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Creating Memories

Some of my fondest memories on Hazel Creek were from fishing with good friend and fellow guide Chris Lee from Bryson City in May. This particular afternoon the sky clouded up with rain looking eminent. We came upon a nice run near the old Ritter Lumber Co dry kiln site and saw several large trout taking light Cahills off the surface at the head of a long run. Overhanging Rhododendron on river right gave just enough cover, combined with good stream depth to hold several big rainbows. Chris and I watched as fish after fish dimpled the water for twenty or so yards. We approached the run from a good distance downstream and made some very long casts, by Smokies standards of course, and were able to bring several nice fish to the net. I landed my personal best Rainbow from Hazel Creek that afternoon and it was on a dry fly, a fine specimen of 19 inches. Things like that are typically rare inside the park, however if they are going to happen, Hazel Creek is where it will all play out! Hazel Creek holds some very big trout and those fish didn’t get from being easy to catch. May is one of those months when you see tons of good hatches and the water and weather are a perfect combination for great fishing. When I have a day off this time of year, I can usually be found stalking the banks on Hazel Creek casting a dry fly.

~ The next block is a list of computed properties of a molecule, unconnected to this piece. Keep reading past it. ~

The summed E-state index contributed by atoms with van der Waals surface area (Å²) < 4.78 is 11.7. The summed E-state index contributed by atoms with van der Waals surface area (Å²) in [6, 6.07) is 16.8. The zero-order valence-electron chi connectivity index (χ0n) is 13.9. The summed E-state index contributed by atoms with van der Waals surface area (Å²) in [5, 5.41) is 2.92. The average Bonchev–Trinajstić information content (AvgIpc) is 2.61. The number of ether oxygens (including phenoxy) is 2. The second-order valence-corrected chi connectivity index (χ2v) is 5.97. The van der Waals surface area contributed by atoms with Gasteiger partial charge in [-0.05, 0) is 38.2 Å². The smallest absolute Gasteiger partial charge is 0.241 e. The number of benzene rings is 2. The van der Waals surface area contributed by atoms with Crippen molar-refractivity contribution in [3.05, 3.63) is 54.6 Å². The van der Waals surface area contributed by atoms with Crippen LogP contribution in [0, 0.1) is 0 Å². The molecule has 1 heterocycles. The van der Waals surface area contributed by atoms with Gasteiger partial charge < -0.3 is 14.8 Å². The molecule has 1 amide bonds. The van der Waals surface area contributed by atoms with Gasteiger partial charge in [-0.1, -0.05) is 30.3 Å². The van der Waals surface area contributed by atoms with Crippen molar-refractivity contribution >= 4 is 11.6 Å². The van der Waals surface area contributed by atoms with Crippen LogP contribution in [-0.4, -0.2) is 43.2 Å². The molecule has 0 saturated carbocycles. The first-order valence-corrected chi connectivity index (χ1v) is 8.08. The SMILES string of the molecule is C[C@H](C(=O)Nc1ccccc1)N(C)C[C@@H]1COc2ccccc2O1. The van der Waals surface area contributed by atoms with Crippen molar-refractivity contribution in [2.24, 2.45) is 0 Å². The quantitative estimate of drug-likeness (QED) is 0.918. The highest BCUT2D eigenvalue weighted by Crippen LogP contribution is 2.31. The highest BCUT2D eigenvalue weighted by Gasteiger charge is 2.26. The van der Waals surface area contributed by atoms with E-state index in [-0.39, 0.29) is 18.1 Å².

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Hazel Creek Flies